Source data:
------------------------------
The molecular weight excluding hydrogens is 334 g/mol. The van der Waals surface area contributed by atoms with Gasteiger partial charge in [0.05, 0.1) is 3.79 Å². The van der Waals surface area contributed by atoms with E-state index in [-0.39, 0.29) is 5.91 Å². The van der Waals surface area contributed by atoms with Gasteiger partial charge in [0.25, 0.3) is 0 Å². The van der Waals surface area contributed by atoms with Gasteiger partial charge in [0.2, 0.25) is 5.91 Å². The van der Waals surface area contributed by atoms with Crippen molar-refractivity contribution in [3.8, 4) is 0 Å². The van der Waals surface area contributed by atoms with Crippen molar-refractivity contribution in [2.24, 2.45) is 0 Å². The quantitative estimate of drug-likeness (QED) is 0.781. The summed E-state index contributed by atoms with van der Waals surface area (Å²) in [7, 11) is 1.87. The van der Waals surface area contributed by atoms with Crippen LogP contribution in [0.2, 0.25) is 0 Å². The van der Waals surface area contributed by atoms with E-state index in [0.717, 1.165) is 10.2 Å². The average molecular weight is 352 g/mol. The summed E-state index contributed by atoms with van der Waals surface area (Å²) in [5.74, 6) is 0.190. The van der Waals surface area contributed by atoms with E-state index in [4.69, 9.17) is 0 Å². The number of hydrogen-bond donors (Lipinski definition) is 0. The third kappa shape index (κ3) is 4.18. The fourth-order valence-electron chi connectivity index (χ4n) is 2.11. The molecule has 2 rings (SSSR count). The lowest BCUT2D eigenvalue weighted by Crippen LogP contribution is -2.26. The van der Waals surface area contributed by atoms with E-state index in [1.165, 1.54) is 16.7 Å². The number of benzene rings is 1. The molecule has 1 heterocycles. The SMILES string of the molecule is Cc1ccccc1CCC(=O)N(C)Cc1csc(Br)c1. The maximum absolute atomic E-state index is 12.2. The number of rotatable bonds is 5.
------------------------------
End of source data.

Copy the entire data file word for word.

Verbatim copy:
The molecular weight excluding hydrogens is 334 g/mol. The van der Waals surface area contributed by atoms with Gasteiger partial charge in [0.05, 0.1) is 3.79 Å². The van der Waals surface area contributed by atoms with E-state index in [-0.39, 0.29) is 5.91 Å². The van der Waals surface area contributed by atoms with Gasteiger partial charge in [0.25, 0.3) is 0 Å². The van der Waals surface area contributed by atoms with Gasteiger partial charge in [0.2, 0.25) is 5.91 Å². The van der Waals surface area contributed by atoms with Crippen molar-refractivity contribution in [3.8, 4) is 0 Å². The van der Waals surface area contributed by atoms with Crippen molar-refractivity contribution in [2.24, 2.45) is 0 Å². The quantitative estimate of drug-likeness (QED) is 0.781. The summed E-state index contributed by atoms with van der Waals surface area (Å²) in [7, 11) is 1.87. The van der Waals surface area contributed by atoms with Crippen LogP contribution in [0.2, 0.25) is 0 Å². The van der Waals surface area contributed by atoms with E-state index in [0.717, 1.165) is 10.2 Å². The average molecular weight is 352 g/mol. The summed E-state index contributed by atoms with van der Waals surface area (Å²) in [5.74, 6) is 0.190. The van der Waals surface area contributed by atoms with E-state index in [4.69, 9.17) is 0 Å². The number of hydrogen-bond donors (Lipinski definition) is 0. The third kappa shape index (κ3) is 4.18. The fourth-order valence-electron chi connectivity index (χ4n) is 2.11. The molecule has 2 rings (SSSR count). The lowest BCUT2D eigenvalue weighted by Crippen LogP contribution is -2.26. The van der Waals surface area contributed by atoms with E-state index in [1.165, 1.54) is 16.7 Å². The number of benzene rings is 1. The molecule has 1 heterocycles. The SMILES string of the molecule is Cc1ccccc1CCC(=O)N(C)Cc1csc(Br)c1. The maximum absolute atomic E-state index is 12.2. The number of rotatable bonds is 5.